Employees who use substances other than alcohol have increased absenteeism—with the most missed workdays for those who meet criteria for substance use disorders (SUDs), reports a study in the November Journal of Occupational and Environmental Medicine.
Jake R. Morgan, PhD, of Boston University School of Public Health and colleagues analyzed a nationally representative sample of full-time employees, drawn from the 2018 National Survey of Drug Use and Health. The researchers assessed the impact of various categories of substance use (excluding alcohol use) on work absenteeism.
Overall, 21% of respondents reported some type of illicit substance use over the past year. For 3% of respondents, survey responses suggested that they met criteria for SUD.
Employees reporting substance use had increased absenteeism, compared to those with no illicit substance use. With adjustment for demographic factors, marijuana use was associated with 3 additional missed workdays per year, polysubstance use (more than one type of substance) with 5 additional days, and opioid use with 7 additional days.
Absenteeism was substantially greater for employees who met criteria for SUDs: 7 additional days for marijuana use disorder, 15 days for opioid use disorder, and 23 days for polysubstance use disorder. Estimated additional yearly costs ranged from $600 to $1,200 per employee with substance use without SUD and $1,200 to $3,700 for those with SUDs. National costs were estimated at $10.9 billion per year due to substance use without SUD and $5.5 billion due to SUDs.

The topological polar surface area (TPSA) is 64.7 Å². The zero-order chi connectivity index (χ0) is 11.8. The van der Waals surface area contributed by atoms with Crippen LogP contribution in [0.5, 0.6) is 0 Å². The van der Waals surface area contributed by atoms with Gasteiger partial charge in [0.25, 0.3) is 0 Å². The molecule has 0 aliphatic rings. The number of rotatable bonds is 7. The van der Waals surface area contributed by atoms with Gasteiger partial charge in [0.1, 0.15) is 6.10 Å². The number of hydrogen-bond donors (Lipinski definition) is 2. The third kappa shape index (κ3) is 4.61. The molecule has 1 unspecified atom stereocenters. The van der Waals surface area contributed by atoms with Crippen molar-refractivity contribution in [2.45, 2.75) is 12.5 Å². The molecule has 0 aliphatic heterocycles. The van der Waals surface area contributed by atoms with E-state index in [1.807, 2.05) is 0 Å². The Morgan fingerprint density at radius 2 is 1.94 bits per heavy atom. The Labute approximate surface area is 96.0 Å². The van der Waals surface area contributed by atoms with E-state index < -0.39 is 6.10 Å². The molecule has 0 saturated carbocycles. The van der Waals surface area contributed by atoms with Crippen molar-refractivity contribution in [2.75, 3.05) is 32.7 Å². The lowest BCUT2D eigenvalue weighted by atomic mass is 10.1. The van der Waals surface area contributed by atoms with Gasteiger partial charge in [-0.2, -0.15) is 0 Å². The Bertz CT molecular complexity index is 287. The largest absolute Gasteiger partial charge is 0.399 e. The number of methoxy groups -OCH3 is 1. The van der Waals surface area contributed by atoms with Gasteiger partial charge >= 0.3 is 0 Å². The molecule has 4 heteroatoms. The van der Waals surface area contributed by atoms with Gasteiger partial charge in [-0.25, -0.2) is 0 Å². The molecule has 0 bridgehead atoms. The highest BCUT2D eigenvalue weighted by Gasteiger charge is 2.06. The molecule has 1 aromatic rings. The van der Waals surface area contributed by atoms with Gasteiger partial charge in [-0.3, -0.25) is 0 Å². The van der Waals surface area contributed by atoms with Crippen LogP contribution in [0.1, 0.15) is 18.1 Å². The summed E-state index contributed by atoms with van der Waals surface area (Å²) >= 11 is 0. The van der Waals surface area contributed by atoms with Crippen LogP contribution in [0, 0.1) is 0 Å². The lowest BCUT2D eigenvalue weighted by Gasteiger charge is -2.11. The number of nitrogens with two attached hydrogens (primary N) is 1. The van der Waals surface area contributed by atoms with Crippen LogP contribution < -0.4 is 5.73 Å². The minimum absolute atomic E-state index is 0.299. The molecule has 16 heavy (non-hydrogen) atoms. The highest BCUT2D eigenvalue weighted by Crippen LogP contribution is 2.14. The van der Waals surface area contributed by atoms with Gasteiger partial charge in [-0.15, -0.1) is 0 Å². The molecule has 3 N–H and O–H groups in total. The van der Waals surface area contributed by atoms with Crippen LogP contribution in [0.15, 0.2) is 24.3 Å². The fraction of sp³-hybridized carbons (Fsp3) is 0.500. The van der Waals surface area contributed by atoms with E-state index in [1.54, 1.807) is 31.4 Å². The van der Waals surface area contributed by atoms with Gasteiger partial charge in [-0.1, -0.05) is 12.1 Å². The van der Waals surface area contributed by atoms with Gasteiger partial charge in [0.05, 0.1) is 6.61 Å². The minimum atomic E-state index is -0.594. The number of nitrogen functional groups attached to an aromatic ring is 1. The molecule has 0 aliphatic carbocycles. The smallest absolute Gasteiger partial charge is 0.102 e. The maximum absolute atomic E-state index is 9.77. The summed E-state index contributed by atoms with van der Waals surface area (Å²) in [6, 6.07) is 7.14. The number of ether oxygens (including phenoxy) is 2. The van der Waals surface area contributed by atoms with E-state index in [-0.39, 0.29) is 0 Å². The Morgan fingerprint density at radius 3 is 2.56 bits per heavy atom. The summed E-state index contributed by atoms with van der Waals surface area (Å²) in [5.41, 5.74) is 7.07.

For employers, one interpretation of the findings might be to replace or avoid hiring workers with substance abuse or SUD. However, “by excluding 21% of the current workforce, employers would be routinely overlooking highly skilled and talented labor, which would likely limit long-term productivity and success,” Dr. Morgan and coauthors write.
Rather, they argue that workplace programs to increase treatment and services would help employees while reducing downstream costs of absenteeism and turnover for employers. Dr. Morgan and colleagues conclude: “Were employers to place their substantial economic power behind the drive to increase coverage for and access to substance use treatment, they could become a major force for change and a powerful ally in the fight against the SUD epidemic in America.”
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About the Journal of Occupational and Environmental Medicine
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) is the official journal of the American College of Occupational and Environmental Medicine. Edited to serve as a guide for physicians, nurses, and researchers, the clinically oriented research articles are an excellent source for new ideas, concepts, techniques, and procedures that can be readily applied in the industrial or commercial employment setting.